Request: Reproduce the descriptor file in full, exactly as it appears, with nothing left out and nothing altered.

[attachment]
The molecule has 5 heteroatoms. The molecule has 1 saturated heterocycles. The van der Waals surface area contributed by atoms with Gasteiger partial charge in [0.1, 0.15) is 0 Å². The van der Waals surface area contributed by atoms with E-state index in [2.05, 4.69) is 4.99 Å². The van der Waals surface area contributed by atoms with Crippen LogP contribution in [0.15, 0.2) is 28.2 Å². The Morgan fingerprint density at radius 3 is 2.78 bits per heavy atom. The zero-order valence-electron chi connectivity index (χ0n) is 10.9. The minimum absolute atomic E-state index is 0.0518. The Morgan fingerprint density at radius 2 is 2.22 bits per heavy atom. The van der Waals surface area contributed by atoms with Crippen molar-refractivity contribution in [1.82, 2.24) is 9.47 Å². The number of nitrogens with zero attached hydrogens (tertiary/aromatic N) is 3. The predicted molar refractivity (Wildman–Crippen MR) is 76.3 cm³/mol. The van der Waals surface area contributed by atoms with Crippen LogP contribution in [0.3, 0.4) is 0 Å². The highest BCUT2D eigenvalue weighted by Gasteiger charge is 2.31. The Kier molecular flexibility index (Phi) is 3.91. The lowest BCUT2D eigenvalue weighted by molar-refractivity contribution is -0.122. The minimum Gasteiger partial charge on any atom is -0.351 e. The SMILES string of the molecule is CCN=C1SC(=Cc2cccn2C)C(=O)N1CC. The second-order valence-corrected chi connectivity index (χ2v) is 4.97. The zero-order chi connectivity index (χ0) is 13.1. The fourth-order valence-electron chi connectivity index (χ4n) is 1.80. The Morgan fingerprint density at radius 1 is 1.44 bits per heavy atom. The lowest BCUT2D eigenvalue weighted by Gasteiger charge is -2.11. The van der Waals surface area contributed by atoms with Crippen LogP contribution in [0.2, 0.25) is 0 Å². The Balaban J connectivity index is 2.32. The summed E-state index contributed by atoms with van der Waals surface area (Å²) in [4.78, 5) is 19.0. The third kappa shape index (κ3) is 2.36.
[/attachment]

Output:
The molecule has 5 heteroatoms. The molecule has 1 saturated heterocycles. The van der Waals surface area contributed by atoms with Gasteiger partial charge in [0.1, 0.15) is 0 Å². The van der Waals surface area contributed by atoms with E-state index in [2.05, 4.69) is 4.99 Å². The van der Waals surface area contributed by atoms with Crippen LogP contribution in [0.15, 0.2) is 28.2 Å². The Morgan fingerprint density at radius 3 is 2.78 bits per heavy atom. The zero-order valence-electron chi connectivity index (χ0n) is 10.9. The minimum absolute atomic E-state index is 0.0518. The Morgan fingerprint density at radius 2 is 2.22 bits per heavy atom. The van der Waals surface area contributed by atoms with Crippen molar-refractivity contribution in [1.82, 2.24) is 9.47 Å². The number of nitrogens with zero attached hydrogens (tertiary/aromatic N) is 3. The predicted molar refractivity (Wildman–Crippen MR) is 76.3 cm³/mol. The van der Waals surface area contributed by atoms with Crippen LogP contribution in [0.3, 0.4) is 0 Å². The highest BCUT2D eigenvalue weighted by Gasteiger charge is 2.31. The Kier molecular flexibility index (Phi) is 3.91. The lowest BCUT2D eigenvalue weighted by molar-refractivity contribution is -0.122. The minimum Gasteiger partial charge on any atom is -0.351 e. The SMILES string of the molecule is CCN=C1SC(=Cc2cccn2C)C(=O)N1CC. The second-order valence-corrected chi connectivity index (χ2v) is 4.97. The zero-order chi connectivity index (χ0) is 13.1. The fourth-order valence-electron chi connectivity index (χ4n) is 1.80. The Morgan fingerprint density at radius 1 is 1.44 bits per heavy atom. The lowest BCUT2D eigenvalue weighted by Gasteiger charge is -2.11. The van der Waals surface area contributed by atoms with Crippen LogP contribution in [0.2, 0.25) is 0 Å². The Balaban J connectivity index is 2.32. The summed E-state index contributed by atoms with van der Waals surface area (Å²) in [4.78, 5) is 19.0. The third kappa shape index (κ3) is 2.36.